When the Galaxy S8 was released last year, it unknowingly set a trend for smartphone design that saw most manufacturers follow in 2017. Samsung pushed the boundaries of what we were used to seeing with smartphone bezels are almost eliminated them on the top and bottom of the device and filling it with screen real-estate.
Fast-forward a year and at Mobile World Congress 2018
, the Samsung Galaxy S9 was unveiled with what appeared to be an evolution release as opposed to revolutionary. With that being said, the Galaxy S9 is still an upgrade so we take a look at the differences over the previous model and if it is worth an upgrade.
While the Galaxy S8 and S9 look very similar, the design of the two devices is actually different. Both devices feature a metal frame and curved glass on the front and back, have IP68 certification for dust and waterproofing, and a 3.5mm headphone jack. However, Samsung clearly listened to consumers with the Galaxy S9 and moved the fingerprint sensor to underneath the camera on the rear of the device, making it more centralized. This was one of the biggest criticisms of the S8
, especially with the S8+, that saw the fingerprint sensor an uncomfortable stretch positioned at the top of the device alongside the camera. The Galaxy S9 actually has slightly smaller bezels above and below the screen, leading to a reduced height of 147.7mm compared to 148.9mm on the Galaxy S8.
Both devices have a 5.8-inch curved QHD+ Super AMOLED display with an aspect ratio of 18.5:9. Samsung has taken advantage of the smaller bezels on the Galaxy S9, which allow a Samsung-optimized screen to be viewed entirely in landscape.
The display on the S8 was one of the best available so it is understandable why Samsung chose to stick with the same display.
Under the hood
The specs powering the S9 is where the devices differ the most; in most of the world, you'll find an octa-core Exynos 9810 with four cores running at 2.7GHz and four at 1.7GHz, while in the U.S the device has an octa-core Snapdragon 845 chipset which can run at up to 2.8GHz. The Samsung Galaxy S8 meanwhile uses an octa-core Exynos 8895 chipset with four cores running at 2.3GHz and four running at 1.7GHz. In the US it uses the octa-core Snapdragon 835, which has four cores running at 2.35GHz and four at 1.9GHz. Both devices feature 4GB of RAM but the Galaxy S9 supports Gigabit LTE.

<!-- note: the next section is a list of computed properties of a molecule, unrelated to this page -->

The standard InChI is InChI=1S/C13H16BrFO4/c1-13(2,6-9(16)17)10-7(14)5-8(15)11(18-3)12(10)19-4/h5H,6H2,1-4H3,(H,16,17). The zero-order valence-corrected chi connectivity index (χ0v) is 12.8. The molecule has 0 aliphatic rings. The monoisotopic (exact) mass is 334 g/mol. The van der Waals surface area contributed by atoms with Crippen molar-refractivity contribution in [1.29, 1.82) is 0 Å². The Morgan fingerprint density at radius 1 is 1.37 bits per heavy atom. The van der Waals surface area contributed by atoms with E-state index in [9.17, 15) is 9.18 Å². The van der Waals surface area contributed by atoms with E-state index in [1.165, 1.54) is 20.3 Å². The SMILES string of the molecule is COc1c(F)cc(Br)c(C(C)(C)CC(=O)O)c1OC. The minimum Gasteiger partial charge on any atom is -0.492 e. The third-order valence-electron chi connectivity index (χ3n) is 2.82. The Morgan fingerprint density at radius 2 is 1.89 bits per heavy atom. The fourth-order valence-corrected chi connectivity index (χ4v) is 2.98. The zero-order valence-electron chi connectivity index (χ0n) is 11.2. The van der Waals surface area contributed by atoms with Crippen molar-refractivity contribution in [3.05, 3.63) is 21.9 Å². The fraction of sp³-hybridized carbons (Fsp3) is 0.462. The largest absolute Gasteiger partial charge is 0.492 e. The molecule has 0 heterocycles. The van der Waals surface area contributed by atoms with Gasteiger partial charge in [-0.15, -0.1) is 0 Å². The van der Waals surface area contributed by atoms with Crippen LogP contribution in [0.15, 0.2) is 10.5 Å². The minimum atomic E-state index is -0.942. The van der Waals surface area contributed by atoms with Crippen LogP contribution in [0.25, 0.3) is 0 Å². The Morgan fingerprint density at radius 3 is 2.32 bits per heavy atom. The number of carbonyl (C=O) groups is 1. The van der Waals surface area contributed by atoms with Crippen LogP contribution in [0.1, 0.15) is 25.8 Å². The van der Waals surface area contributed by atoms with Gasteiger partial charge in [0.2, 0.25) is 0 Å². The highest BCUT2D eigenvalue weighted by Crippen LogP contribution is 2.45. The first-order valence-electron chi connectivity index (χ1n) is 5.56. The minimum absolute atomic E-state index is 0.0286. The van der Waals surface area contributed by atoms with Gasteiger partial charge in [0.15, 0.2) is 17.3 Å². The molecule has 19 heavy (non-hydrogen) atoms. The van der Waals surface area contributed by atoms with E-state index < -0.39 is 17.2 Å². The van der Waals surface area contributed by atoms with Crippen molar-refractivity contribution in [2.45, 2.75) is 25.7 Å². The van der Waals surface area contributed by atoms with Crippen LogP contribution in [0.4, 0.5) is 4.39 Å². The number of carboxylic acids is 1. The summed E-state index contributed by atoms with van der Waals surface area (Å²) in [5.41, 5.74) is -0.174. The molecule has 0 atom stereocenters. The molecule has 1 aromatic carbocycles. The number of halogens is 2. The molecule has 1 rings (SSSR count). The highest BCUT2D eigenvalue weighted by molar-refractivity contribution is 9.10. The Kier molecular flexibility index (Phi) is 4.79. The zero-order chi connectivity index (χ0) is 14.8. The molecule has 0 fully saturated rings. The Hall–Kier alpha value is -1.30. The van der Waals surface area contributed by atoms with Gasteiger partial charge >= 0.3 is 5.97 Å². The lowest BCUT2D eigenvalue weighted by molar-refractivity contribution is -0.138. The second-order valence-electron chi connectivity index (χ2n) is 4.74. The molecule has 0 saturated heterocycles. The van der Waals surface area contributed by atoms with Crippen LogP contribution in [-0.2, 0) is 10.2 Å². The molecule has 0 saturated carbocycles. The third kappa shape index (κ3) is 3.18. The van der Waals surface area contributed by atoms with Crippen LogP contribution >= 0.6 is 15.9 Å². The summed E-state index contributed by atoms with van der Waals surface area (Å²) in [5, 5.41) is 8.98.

The battery has remained the same between devices, with the same 3000mAh capacity, fast-charging, and USB-C support.
If you like the latest software then the Galaxy S9 won't disappoint. It comes with Android Oreo preloaded, but with Android 8.0 rolling out for the Galaxy S8
there's not a whole load of difference to be found in software.
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Samsung made it clear from the outset that the focus on the Galaxy S9 was going to be on the camera. It has a single 12-Megapixel camera on the back but features a variable aperture. This allows the camera to switch between f/2.4, which is ideal for daylight scenes, and f/1.5, which yields better results in low-light situations. Samsung reports it apparently delivers 30% less noise than the 12MP camera on the Galaxy S8, which has a fixed aperture of f/1.7. If camera performance is something that is important to you, then the Galaxy S9 is a no-brainer.
Not only does the still shots see an improvement, Samsung also built in the ability to capture video at up to 960fps, which is four times slower than the S8. The slow-mo won't record sound at 960fps but can be accompanied by your favorite soundtrack to make for some pretty awesome slow-mo videos.
Visually, there's not much that sets apart the S8 from the S9, but it's the subtle changes that make the difference. The movement of the fingerprint sensor, while not extremely significant, makes it a lot more comfortable unlocking the device. The slight reduction of the bezels also allows for the S9 to be used in an optimized landscape orientation, which according to Samsung is the most popular way to use the device. One of the biggest reasons to upgrade is the Galaxy S9 camera that sees the first variable aperture in a smartphone and will result in significantly better results over the S8, especially in low-light.
While there are compelling reasons to upgrade, the Galaxy S8 is still a very capable handset with an extremely good camera. With the cost of the Galaxy S9 increasing over the S8, you may find it not financially sensible to spring for the Galaxy S9 if you already own the S8. However, if you're coming from the S7, or another device that is a few years old, then the S9 is a no-brainer.